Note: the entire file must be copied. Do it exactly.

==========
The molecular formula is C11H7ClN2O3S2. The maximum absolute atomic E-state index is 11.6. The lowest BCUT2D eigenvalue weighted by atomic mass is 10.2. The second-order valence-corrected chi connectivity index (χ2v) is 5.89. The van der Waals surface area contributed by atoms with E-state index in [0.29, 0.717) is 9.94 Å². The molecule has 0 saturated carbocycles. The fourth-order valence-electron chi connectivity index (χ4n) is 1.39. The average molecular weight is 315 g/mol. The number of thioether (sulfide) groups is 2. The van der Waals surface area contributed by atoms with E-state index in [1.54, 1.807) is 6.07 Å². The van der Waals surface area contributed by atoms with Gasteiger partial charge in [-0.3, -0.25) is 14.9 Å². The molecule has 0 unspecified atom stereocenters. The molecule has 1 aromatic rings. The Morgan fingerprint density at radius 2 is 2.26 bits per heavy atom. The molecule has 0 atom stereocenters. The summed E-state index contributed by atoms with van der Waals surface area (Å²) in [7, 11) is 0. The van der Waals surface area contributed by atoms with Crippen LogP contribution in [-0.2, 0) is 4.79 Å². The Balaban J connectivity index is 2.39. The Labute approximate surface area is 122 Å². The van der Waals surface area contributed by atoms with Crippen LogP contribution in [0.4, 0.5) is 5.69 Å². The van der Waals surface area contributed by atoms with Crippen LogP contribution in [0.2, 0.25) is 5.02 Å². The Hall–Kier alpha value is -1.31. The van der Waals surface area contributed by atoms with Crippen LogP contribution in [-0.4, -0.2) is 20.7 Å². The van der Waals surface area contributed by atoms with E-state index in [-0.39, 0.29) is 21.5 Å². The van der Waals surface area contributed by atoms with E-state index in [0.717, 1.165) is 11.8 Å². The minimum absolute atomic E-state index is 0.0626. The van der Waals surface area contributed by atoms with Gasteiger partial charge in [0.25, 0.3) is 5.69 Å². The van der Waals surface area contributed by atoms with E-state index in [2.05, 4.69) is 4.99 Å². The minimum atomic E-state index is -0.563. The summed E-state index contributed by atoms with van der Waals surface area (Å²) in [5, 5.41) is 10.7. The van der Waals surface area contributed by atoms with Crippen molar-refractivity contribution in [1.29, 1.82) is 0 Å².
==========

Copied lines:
The molecular formula is C11H7ClN2O3S2. The maximum absolute atomic E-state index is 11.6. The lowest BCUT2D eigenvalue weighted by atomic mass is 10.2. The second-order valence-corrected chi connectivity index (χ2v) is 5.89. The van der Waals surface area contributed by atoms with E-state index in [0.29, 0.717) is 9.94 Å². The molecule has 0 saturated carbocycles. The fourth-order valence-electron chi connectivity index (χ4n) is 1.39. The average molecular weight is 315 g/mol. The number of thioether (sulfide) groups is 2. The van der Waals surface area contributed by atoms with E-state index in [1.54, 1.807) is 6.07 Å². The van der Waals surface area contributed by atoms with Gasteiger partial charge in [-0.3, -0.25) is 14.9 Å². The molecule has 0 unspecified atom stereocenters. The molecule has 1 aromatic rings. The Morgan fingerprint density at radius 2 is 2.26 bits per heavy atom. The molecule has 0 atom stereocenters. The summed E-state index contributed by atoms with van der Waals surface area (Å²) in [7, 11) is 0. The van der Waals surface area contributed by atoms with Crippen LogP contribution in [-0.2, 0) is 4.79 Å². The Balaban J connectivity index is 2.39. The Labute approximate surface area is 122 Å². The van der Waals surface area contributed by atoms with Crippen LogP contribution in [0.4, 0.5) is 5.69 Å². The van der Waals surface area contributed by atoms with Crippen LogP contribution in [0.2, 0.25) is 5.02 Å². The Hall–Kier alpha value is -1.31. The van der Waals surface area contributed by atoms with Crippen LogP contribution in [-0.4, -0.2) is 20.7 Å². The van der Waals surface area contributed by atoms with E-state index in [-0.39, 0.29) is 21.5 Å². The van der Waals surface area contributed by atoms with E-state index in [0.717, 1.165) is 11.8 Å². The minimum absolute atomic E-state index is 0.0626. The van der Waals surface area contributed by atoms with Gasteiger partial charge in [0.25, 0.3) is 5.69 Å². The van der Waals surface area contributed by atoms with E-state index in [2.05, 4.69) is 4.99 Å². The minimum atomic E-state index is -0.563. The summed E-state index contributed by atoms with van der Waals surface area (Å²) in [5, 5.41) is 10.7. The van der Waals surface area contributed by atoms with Crippen molar-refractivity contribution in [1.29, 1.82) is 0 Å².